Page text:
Home > Hiking > Katahdin Stream Campground to Mt. Katahdin

Katahdin Stream Campground to Mt. Katahdin

My trail name is “Python” and I chose this name because I was born in the year of the snake. My hiking partner’s trail name is “Dirigo”. She is from Maine and “Dirigo” is the Maine State motto.

My hiking partner and I did this hike on August 19, 2007. This was very early in our hiking adventures. We did not know much about the Appalachian Trail at this point and we collectively called ourselves “Dumb and Dumber.”

Hiking Conditions
Class I with a wind advisory (40-50 mph wind gusts near Baxter peak)

High Spirits
Our morale and confidence was high at the start of the hike. We were determined to summit Katahdin and descend down the Knife Edge. There was no IF we summit Katahdin; we were going to summit Katahdin. We were psyched. We signed the trail register at the Katahdin Stream Campground at 6 AM.

Signing the trail register

The day started off overcast and a bit chilly. The trail initially paralleled Katahdin stream.

Katahdin Falls

Easy Rocks
Python kept asking "are these the hard rocks?" Dirigo said "I think so". Little did we know what Pamola had in store for us! We passed a jumble of rocks that we thought was the cave?

The Cave?

Just before we left tree line we put on our coats, hats, and gloves because the wind was whipping pretty hard.


Rung Ladders?
Are you freaking serious! The guide book said nothing about rung ladders!

Rung Ladder

Gary and Brad said nothing about rung ladders! Melody said nothing about rung ladders! They all lied to us! Omitting the truth is considered lying in our book! If we can't pull ourselves over these rungs, we have to turn around. Several times we had to take off our backpacks and throw them up onto the rocks and then pull ourselves up onto the rocks.

Hell begins at the Hunt Spur
Our determination and confidence is first tested here. Do we really want to do this? There would be no shame in turning around, right? Sure, it would be embarrassing telling people that we couldn't do it but at least we were still alive. Maybe this just isn't our year to summit Katahdin? The wind is whipping around us and we are afraid of being blow off the mountain. We hugged the rocks while we kept climbing. We crawled on our belly many times; we were surprised that our cameras survived the ascent.


Where in the guide book did it say anything about this crap! They all lied to us! Is it too late to turn back? That would mean going down the rung ladders! Never mind! We kept hiking north because we were too scared to backtrack! Fear is a powerful motivator. Obviously, this was not designed with short people in mind. It felt like we were mountain climbing instead of hiking. Our knees were taking a beating.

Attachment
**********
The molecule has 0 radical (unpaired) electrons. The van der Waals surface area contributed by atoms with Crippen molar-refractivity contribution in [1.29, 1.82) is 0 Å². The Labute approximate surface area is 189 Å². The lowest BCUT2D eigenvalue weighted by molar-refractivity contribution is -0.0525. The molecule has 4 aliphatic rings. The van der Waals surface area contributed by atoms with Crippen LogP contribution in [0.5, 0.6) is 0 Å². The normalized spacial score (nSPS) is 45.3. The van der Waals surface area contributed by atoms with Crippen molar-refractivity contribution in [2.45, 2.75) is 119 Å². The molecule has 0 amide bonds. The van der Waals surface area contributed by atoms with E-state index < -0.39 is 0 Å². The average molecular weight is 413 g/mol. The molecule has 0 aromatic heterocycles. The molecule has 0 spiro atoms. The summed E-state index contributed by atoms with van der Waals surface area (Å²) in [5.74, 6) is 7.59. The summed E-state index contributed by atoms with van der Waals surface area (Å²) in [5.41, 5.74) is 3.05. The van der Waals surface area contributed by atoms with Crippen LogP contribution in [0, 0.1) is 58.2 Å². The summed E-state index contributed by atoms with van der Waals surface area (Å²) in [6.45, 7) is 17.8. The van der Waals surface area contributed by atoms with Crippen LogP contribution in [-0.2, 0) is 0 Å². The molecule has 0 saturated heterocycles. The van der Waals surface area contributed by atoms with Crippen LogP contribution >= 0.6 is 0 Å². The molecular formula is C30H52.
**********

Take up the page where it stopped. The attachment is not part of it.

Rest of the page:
Keep following the white blazes

Hell continues
Good thing we had been working hard in the gym; otherwise we would have died a horrible death on the Hunt Spur.


An elderly gentleman gave us kudos for attempting the summit with our short little legs. He said he would have taken his hat off to us but it was too darn cold. It was a bit disheartening to see the young kids just step over the big boulders whereas we had to hoist and shimmy ourselves over the rocks. We congratulated a thru-hiker that passed us on the ascent (below the tree line) and was passing us yet again during his descent of Baxter Peak.

Oh thank goodness we finally made it to the Tableland!


What do you mean the summit is still over a mile away? By this time there were a lot of people on the mountain and you could see a trail of people heading to the summit.

Baxter Peak – Elevation 5,267 Ft
The Abenaki Indian word "Katahdin" means greatest mountain. We reached the summit in 6 hours, 39 minutes. We wisely decided not to descend the Knife Edge due to the whipping wind.

Mt. Katahdin Sign

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  1. Tuesday, March 27, 2012 at 8:37 pm

    Wow, what a tough climb. I had some friends that did Katahdin last summer and experienced hypothermia. Things are always tougher than they seem. Glad you made it down safely.

    • Wednesday, March 28, 2012 at 6:55 am

      The biggest lesson I learned from this hike is “patience.” We should have waited 2 days to do this hike because (1) the weather would have been warm & sunny without any wind and (2) we would have been better rested (we were still tired from the drive up to Maine). We were too eager. Actually, the descent from the mountain was much harder for me.

  2. Wednesday, March 28, 2012 at 8:11 am

    I can’t imagine the descent! Way to push through!

    • Wednesday, March 28, 2012 at 11:34 am

      We had to push through because we were too scared to turn around! The descent was really tough on my knees but I got to see a moose! I’ll post the hike description soon.

  3. Thursday, March 29, 2012 at 7:45 pm

    I just posted the hike description for the descent from Baxter peak on our hiking website – http://www.wildernessescapades.com/wp/.

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